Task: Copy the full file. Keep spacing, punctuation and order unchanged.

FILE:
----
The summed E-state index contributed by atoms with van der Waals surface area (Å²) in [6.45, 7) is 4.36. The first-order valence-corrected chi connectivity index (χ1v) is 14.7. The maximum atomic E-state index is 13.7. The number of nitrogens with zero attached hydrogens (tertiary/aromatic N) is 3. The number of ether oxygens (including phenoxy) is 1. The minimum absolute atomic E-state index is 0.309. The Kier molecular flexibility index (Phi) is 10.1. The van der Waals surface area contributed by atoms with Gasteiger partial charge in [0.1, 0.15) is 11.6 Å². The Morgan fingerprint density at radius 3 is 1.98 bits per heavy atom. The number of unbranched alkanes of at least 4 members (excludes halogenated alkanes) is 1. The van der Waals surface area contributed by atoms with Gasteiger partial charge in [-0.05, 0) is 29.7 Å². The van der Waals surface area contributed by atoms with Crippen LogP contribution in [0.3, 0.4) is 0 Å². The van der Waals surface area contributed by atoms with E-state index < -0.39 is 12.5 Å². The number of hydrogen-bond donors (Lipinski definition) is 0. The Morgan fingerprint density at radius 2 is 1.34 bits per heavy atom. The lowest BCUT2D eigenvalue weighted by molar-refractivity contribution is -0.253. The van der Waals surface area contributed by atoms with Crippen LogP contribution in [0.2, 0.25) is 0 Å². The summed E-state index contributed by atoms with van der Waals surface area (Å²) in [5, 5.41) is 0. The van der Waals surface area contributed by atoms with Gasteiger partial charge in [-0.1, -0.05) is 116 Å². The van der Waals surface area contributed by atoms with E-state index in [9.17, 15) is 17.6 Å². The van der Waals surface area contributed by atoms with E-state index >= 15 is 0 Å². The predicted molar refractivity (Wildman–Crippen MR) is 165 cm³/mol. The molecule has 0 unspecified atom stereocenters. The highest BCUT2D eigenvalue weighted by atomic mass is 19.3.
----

The summed E-state index contributed by atoms with van der Waals surface area (Å²) in [6.45, 7) is 4.36. The first-order valence-corrected chi connectivity index (χ1v) is 14.7. The maximum atomic E-state index is 13.7. The number of nitrogens with zero attached hydrogens (tertiary/aromatic N) is 3. The number of ether oxygens (including phenoxy) is 1. The minimum absolute atomic E-state index is 0.309. The Kier molecular flexibility index (Phi) is 10.1. The van der Waals surface area contributed by atoms with Gasteiger partial charge in [0.1, 0.15) is 11.6 Å². The Morgan fingerprint density at radius 3 is 1.98 bits per heavy atom. The number of unbranched alkanes of at least 4 members (excludes halogenated alkanes) is 1. The van der Waals surface area contributed by atoms with Gasteiger partial charge in [-0.05, 0) is 29.7 Å². The van der Waals surface area contributed by atoms with Crippen LogP contribution in [0.3, 0.4) is 0 Å². The van der Waals surface area contributed by atoms with E-state index < -0.39 is 12.5 Å². The number of hydrogen-bond donors (Lipinski definition) is 0. The Morgan fingerprint density at radius 2 is 1.34 bits per heavy atom. The lowest BCUT2D eigenvalue weighted by molar-refractivity contribution is -0.253. The van der Waals surface area contributed by atoms with Crippen LogP contribution in [0.2, 0.25) is 0 Å². The summed E-state index contributed by atoms with van der Waals surface area (Å²) in [5, 5.41) is 0. The van der Waals surface area contributed by atoms with Gasteiger partial charge in [-0.1, -0.05) is 116 Å². The van der Waals surface area contributed by atoms with E-state index in [9.17, 15) is 17.6 Å². The van der Waals surface area contributed by atoms with E-state index >= 15 is 0 Å². The predicted molar refractivity (Wildman–Crippen MR) is 165 cm³/mol. The molecule has 0 unspecified atom stereocenters. The highest BCUT2D eigenvalue weighted by atomic mass is 19.3.